Author Topic: Oculus Rift  (Read 1130 times)

Spectere

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Oculus Rift
« on: July 27, 2017, 01:52:06 PM »
Alright, I played around with the Oculus a loooooooot yesterday and...yikes. Pretty much got everything set up after dinner at around 7PM and stopped playing at 3:15AM. Whoops.

Getting it set up was a bit of a pain in the ass, not due to any fault of Oculus. The Rift plugs into your video card using HDMI. My TV also plugs in via HDMI. Modern graphics cards tend to have one HDMI port, one DVI port, and about 15 billion DisplayPort connectors. Ugh. Fortunately, I still have an HDMI->DisplayPort cable handy. It only supports HDMI 1.3, so it maxes out at 1080p at 60hz (I have a 4K TV), but it's good enough to see stuff until I get an adapter that's up to the task (already ordered it, should be here on Saturday).

First of all, I bought this sucker mostly to enjoy sit-down experiences. That's...starting to change. During the setup process I had to create a bit of an clear space. It's not a huge deal to move my recliner, so I pulled it back, defined the guardian area (basically, if you get too close to that barrier, it gives you a visual warning), and was thrust into a demo and tutorial.

The feeling you get when you first jump into a virtual world like that is kind of indescribable. I found myself constantly aware that I was in a simulation, what with the goggles strapped to my face, the controllers in my hand, and the cables running down, but it's surprisingly easy to forget about that. Movement is so smooth and responsive that it actually feels like you're there (which can cause problems--stay tuned for more). It's that sort of strange state where if you think about it you know that you're in a game, but the level of immersion that you experience makes it easy to get lost in that experience.

So anyway, after looking around for a bit, I followed an on-screen prompt and pressed down on something in front of me. A few moments later, the thing that I was working on woke up. It was a little robot! Surprised to see me, they darted away, colliding with objects as they tried to hide. After a few seconds and a few friendly waves, they came back and handed me a disk. Without thinking, I reached out and took it. It felt so natural that it took me a second to realize that I was using a controller to do it.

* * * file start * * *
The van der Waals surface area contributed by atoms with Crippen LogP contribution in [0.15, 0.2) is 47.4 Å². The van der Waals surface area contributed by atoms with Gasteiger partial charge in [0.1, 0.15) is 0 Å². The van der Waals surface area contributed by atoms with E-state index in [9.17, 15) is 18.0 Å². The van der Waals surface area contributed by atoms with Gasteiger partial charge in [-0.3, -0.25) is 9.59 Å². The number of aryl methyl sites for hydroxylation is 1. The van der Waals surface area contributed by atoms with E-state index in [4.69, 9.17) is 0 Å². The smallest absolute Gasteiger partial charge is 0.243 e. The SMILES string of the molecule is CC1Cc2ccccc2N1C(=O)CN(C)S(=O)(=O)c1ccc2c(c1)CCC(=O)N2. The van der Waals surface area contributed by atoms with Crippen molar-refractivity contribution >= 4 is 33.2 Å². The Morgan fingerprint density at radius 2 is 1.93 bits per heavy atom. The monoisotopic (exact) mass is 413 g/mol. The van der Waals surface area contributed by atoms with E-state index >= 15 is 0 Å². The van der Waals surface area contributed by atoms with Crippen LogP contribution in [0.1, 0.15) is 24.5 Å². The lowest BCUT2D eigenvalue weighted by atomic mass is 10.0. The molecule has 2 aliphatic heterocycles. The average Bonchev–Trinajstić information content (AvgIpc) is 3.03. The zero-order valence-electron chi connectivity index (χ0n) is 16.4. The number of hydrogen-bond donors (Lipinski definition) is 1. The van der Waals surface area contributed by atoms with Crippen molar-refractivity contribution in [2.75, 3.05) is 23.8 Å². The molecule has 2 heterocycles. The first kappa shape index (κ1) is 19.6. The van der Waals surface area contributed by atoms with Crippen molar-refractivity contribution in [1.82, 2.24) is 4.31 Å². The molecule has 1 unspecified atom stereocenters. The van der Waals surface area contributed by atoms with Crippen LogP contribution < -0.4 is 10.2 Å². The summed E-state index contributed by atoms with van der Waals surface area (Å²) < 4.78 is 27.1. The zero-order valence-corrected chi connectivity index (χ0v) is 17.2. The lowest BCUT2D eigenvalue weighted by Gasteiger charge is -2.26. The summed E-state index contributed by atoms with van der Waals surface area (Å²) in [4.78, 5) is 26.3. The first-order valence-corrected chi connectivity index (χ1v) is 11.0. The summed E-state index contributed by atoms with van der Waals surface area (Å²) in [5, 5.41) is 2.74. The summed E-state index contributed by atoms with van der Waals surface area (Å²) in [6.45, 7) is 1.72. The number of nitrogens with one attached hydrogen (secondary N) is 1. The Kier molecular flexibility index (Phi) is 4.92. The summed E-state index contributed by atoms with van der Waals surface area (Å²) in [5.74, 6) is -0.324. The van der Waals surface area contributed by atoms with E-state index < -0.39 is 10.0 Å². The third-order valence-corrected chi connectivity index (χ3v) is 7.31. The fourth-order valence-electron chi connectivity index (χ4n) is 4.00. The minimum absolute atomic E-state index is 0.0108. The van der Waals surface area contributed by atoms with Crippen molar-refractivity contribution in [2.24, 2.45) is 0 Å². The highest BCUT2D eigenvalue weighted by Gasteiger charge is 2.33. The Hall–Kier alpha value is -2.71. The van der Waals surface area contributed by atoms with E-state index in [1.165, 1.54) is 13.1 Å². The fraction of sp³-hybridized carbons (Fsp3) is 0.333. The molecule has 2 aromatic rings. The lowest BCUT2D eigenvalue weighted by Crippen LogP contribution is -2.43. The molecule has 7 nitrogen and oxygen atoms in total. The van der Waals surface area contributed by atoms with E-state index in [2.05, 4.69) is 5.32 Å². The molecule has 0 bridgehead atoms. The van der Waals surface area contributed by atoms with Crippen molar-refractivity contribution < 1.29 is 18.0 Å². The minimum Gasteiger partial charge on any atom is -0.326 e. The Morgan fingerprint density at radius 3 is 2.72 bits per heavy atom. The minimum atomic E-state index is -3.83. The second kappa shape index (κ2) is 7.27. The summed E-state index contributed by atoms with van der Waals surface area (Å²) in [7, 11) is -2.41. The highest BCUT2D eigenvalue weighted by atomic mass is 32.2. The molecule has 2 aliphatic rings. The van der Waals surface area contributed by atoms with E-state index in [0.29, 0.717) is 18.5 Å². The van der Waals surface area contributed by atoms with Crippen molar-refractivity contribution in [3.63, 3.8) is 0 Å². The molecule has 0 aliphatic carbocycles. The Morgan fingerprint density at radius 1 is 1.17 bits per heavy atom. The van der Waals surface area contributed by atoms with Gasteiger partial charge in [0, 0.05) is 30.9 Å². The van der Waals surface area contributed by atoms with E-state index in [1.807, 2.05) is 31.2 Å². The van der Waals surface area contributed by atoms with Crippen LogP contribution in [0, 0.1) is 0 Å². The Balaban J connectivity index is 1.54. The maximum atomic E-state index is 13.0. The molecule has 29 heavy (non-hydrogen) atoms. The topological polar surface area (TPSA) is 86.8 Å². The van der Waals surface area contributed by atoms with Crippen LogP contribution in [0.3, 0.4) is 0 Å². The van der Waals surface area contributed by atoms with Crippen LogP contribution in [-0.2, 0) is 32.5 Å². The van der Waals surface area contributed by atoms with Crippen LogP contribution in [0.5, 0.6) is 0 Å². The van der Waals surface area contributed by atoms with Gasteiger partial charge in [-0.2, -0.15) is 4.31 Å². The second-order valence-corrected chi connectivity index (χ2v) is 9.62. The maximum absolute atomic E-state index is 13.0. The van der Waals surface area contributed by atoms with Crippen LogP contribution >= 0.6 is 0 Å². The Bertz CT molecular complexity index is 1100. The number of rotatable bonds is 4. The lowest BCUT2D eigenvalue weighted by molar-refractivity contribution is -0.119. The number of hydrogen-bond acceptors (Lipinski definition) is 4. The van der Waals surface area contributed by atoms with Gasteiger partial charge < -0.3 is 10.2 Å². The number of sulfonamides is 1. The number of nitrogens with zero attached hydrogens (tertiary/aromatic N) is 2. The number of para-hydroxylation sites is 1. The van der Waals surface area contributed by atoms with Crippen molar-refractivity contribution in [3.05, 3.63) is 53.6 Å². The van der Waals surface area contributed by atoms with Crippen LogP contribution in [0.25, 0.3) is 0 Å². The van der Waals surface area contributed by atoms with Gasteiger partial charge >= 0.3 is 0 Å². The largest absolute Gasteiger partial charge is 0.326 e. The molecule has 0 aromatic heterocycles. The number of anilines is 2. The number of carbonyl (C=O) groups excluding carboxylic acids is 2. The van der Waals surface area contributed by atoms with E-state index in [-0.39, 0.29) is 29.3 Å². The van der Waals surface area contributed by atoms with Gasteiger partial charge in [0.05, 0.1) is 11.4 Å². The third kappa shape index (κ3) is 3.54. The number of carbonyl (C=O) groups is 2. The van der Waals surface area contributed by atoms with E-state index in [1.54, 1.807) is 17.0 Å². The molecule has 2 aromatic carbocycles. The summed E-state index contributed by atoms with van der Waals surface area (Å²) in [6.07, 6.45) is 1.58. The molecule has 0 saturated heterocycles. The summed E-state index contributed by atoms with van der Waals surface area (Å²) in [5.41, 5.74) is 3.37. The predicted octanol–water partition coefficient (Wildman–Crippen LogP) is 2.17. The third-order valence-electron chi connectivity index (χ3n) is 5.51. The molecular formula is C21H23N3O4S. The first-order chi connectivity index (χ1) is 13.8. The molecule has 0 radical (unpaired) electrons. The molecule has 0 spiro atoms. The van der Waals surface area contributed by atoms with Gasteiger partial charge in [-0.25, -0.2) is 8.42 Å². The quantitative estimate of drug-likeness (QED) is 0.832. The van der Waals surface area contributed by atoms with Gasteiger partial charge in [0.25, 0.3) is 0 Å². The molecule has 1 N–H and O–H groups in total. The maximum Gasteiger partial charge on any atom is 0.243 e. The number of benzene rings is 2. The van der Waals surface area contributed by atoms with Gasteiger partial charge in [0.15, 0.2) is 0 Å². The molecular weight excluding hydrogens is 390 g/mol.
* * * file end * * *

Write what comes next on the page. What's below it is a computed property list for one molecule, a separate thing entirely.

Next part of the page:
Aside from the on-screen prompts directing you to make certain actions, as well as the adorable little robot's patient nudgings, the demo is basically a small toybox. The robot gives you a series of those disks, which you feed into a "3D printer," which then creates the objects. You get to see a bunch of virtual butterflies fluttering around (who will land on your hand if you extend your index finger!  Eeeee!!!!!), fiddle with little noisemakers, play around with a Nerf-like gun, shoot off little rockets, and mess with gravity (not directly--random objects around you float, but you can reach out and play around with them while that's happening).

Playing with the rockets led to another epiphany. First of all, they're the only object in the demo that requires you to use both hands to properly play with them. You have to hold them with one hand and pull a string at the base with the other. You pull the cord, release it, it starts sparking, then launches when you let it go, bouncing off of the walls as it flies around the room. First of all, when that thing comes toward you, the natural instinct to dodge is hard to shake. The second time, I ducked to the side, reached out, and caught the rocket, and it bloody worked. I aimed it in a safe direction and released it again, and it continued until it ran out of juice. The rockets going rogue also made me realize just how well the Oculus headphones work. I don't think I've ever used a system that did positional audio so well. For as small as they are, they sure pack quite a punch, too.

The not-Nerf gun shooting was fun and intuitive. You basically pick it up, targets spawn, and you shoot them. I found out later that if you put the disk into the printer again you get a second gun. Gonna have to try that later. :o They showed some pretty nice attention to detail, as well. Shooting an object straight-on will cause the darts to stick to them (suction cups, ahoy!), and you can lean over and pick up the darts. Apparently tossing the dart or putting it onto an object will also cause it to stick, but I haven't tried that yet.